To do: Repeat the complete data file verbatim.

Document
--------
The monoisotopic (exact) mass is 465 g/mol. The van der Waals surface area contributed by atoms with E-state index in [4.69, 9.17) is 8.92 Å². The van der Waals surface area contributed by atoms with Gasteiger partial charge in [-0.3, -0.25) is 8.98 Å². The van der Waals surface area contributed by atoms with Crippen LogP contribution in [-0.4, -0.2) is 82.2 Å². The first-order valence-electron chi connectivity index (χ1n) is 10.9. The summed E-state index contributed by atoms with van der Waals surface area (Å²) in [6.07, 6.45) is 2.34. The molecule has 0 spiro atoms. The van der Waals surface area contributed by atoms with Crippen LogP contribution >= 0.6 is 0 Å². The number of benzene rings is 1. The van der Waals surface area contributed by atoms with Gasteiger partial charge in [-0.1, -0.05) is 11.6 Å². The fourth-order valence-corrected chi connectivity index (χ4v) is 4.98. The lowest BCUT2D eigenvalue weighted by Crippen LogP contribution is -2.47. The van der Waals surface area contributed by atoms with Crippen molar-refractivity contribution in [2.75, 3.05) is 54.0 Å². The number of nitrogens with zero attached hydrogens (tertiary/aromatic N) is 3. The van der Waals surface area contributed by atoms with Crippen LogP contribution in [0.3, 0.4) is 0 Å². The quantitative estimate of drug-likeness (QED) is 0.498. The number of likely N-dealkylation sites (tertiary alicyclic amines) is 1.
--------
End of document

The monoisotopic (exact) mass is 465 g/mol. The van der Waals surface area contributed by atoms with E-state index in [4.69, 9.17) is 8.92 Å². The van der Waals surface area contributed by atoms with Gasteiger partial charge in [-0.3, -0.25) is 8.98 Å². The van der Waals surface area contributed by atoms with Crippen LogP contribution in [-0.4, -0.2) is 82.2 Å². The first-order valence-electron chi connectivity index (χ1n) is 10.9. The summed E-state index contributed by atoms with van der Waals surface area (Å²) in [6.07, 6.45) is 2.34. The molecule has 0 spiro atoms. The van der Waals surface area contributed by atoms with Crippen LogP contribution >= 0.6 is 0 Å². The number of benzene rings is 1. The van der Waals surface area contributed by atoms with Gasteiger partial charge in [-0.1, -0.05) is 11.6 Å². The fourth-order valence-corrected chi connectivity index (χ4v) is 4.98. The lowest BCUT2D eigenvalue weighted by Crippen LogP contribution is -2.47. The van der Waals surface area contributed by atoms with Crippen molar-refractivity contribution in [2.75, 3.05) is 54.0 Å². The number of nitrogens with zero attached hydrogens (tertiary/aromatic N) is 3. The van der Waals surface area contributed by atoms with Crippen LogP contribution in [0.3, 0.4) is 0 Å². The quantitative estimate of drug-likeness (QED) is 0.498. The number of likely N-dealkylation sites (tertiary alicyclic amines) is 1.